Online Conference: Amassing Perspectives: Recent Trends in Syriac Iconography, 17-18 September 2021

Monastery wall paintings in Syria and Egypt, the illuminations of the Rabbula Gospels, and the architecture and decorations of churches in regions as diverse as Turkey and India are just some of the rich visual culture extant from the late antique and medieval Syriac tradition. Though there is a long tradition of studying Syriac visual culture, there have been few monographs dedicated to the topic in recent decades. This conference gathers diverse scholars from across the globe whose research touches on all aspects of Syriac iconography and visual culture in any geographic region from late antiquity throughout the Middle Ages, to roughly 1400 C.E. The conference will sum up the status quaestionis of research into Syriac art and architecture and spell out major desiderata for the field going forward.

The Syriac tradition has been rooted in politically sensitive regions in the world, and its rich material heritage remains vulnerable to destruction and illegal sale on the black market. We hope to draw attention to this area and to provide a means and opportunity for the study of its artistic and architectural legacy. Given the academic significance of such a conference, it is hoped that the conference proceedings will develop into an edited volume, reflecting state-of-the-art research on Syriac visual culture.

The virtual conference will take place on September 17–18, 2021. It is structured around roundtable workshop sessions for pre-circulated papers, disseminated to registered participants approximately one month in advance. The conference is hosted by the Department of Art & Archaeology at Princeton University, with additional support from the Committee for the Study of Late Antiquity (CSLA) and the Center for Collaborative History (CCH).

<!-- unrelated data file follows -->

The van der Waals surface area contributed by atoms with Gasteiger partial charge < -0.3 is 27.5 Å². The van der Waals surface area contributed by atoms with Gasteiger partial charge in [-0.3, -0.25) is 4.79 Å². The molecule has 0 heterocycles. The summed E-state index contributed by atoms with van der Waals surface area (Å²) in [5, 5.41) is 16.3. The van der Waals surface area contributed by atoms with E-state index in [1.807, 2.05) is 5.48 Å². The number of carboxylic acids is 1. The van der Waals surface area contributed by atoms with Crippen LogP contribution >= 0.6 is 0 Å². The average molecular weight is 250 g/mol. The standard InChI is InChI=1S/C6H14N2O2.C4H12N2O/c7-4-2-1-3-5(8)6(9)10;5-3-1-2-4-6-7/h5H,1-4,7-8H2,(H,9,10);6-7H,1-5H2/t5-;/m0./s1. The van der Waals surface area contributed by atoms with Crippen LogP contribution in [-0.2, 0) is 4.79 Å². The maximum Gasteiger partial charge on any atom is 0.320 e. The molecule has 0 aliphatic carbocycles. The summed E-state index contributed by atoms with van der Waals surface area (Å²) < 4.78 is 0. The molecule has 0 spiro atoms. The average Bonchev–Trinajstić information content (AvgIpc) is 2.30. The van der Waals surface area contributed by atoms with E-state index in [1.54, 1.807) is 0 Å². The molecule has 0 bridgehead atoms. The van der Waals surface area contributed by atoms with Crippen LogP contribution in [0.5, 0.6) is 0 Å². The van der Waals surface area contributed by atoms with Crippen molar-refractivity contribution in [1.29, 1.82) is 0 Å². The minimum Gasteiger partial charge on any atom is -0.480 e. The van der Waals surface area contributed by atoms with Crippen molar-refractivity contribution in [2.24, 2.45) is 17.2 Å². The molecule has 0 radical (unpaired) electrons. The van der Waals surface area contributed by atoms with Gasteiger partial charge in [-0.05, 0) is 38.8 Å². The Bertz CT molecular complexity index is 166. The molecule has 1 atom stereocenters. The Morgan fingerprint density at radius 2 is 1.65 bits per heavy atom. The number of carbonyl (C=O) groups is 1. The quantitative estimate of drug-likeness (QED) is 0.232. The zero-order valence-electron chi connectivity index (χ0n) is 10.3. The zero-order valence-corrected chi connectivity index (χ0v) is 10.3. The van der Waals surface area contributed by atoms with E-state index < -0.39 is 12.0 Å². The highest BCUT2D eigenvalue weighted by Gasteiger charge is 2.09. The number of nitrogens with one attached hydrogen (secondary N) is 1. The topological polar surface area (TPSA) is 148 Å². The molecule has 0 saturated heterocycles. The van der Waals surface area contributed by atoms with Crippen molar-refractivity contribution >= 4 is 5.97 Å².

Advance registration required.

Published by charlottecook

Charlotte Cook graduated magna cum laude with a Bachelor’s degree in European History from Washington & Lee University in 2019. In 2020 she received her Master’s degree in History of Art from the Courtauld Institute of Art, earning the classification of Merit. Her research explores questions of royal patronage, both by and in honor of rulers, in fourteenth- and fifteenth-century England. She has worked as a researcher and collections assistant at several museums and galleries, and plans to begin her PhD in the autumn of 2022.

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